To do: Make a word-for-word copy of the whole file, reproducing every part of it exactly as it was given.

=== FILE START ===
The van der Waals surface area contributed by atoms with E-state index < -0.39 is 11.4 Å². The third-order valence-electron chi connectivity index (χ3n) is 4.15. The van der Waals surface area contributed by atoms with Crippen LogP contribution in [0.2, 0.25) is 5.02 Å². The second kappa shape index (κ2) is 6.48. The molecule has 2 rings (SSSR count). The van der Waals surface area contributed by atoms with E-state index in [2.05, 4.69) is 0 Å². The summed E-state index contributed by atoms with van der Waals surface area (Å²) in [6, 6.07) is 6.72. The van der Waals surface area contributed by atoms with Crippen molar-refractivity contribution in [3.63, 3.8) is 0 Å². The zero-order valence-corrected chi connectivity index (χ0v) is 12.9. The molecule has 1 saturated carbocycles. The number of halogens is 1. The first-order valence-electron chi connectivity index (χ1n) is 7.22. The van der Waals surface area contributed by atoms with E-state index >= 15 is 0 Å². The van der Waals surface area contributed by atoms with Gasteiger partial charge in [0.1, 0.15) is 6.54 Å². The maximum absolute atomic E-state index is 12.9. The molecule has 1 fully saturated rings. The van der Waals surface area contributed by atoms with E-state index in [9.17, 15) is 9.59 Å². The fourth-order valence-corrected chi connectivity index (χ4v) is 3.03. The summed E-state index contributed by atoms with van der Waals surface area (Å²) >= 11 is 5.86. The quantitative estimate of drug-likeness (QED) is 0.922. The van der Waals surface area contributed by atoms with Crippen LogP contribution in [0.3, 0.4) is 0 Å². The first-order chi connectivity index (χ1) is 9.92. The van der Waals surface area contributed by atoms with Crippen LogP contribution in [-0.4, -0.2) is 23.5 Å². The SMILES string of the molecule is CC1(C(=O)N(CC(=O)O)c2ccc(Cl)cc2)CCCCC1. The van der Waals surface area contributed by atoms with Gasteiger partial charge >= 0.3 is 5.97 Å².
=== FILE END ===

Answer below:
The van der Waals surface area contributed by atoms with E-state index < -0.39 is 11.4 Å². The third-order valence-electron chi connectivity index (χ3n) is 4.15. The van der Waals surface area contributed by atoms with Crippen LogP contribution in [0.2, 0.25) is 5.02 Å². The second kappa shape index (κ2) is 6.48. The molecule has 2 rings (SSSR count). The van der Waals surface area contributed by atoms with E-state index in [2.05, 4.69) is 0 Å². The summed E-state index contributed by atoms with van der Waals surface area (Å²) in [6, 6.07) is 6.72. The van der Waals surface area contributed by atoms with Crippen molar-refractivity contribution in [3.63, 3.8) is 0 Å². The zero-order valence-corrected chi connectivity index (χ0v) is 12.9. The molecule has 1 saturated carbocycles. The number of halogens is 1. The first-order valence-electron chi connectivity index (χ1n) is 7.22. The van der Waals surface area contributed by atoms with E-state index >= 15 is 0 Å². The van der Waals surface area contributed by atoms with Gasteiger partial charge in [0.1, 0.15) is 6.54 Å². The maximum absolute atomic E-state index is 12.9. The molecule has 1 fully saturated rings. The van der Waals surface area contributed by atoms with E-state index in [9.17, 15) is 9.59 Å². The fourth-order valence-corrected chi connectivity index (χ4v) is 3.03. The summed E-state index contributed by atoms with van der Waals surface area (Å²) >= 11 is 5.86. The quantitative estimate of drug-likeness (QED) is 0.922. The van der Waals surface area contributed by atoms with Crippen LogP contribution in [0.3, 0.4) is 0 Å². The first-order chi connectivity index (χ1) is 9.92. The van der Waals surface area contributed by atoms with Crippen LogP contribution in [-0.4, -0.2) is 23.5 Å². The SMILES string of the molecule is CC1(C(=O)N(CC(=O)O)c2ccc(Cl)cc2)CCCCC1. The van der Waals surface area contributed by atoms with Gasteiger partial charge >= 0.3 is 5.97 Å².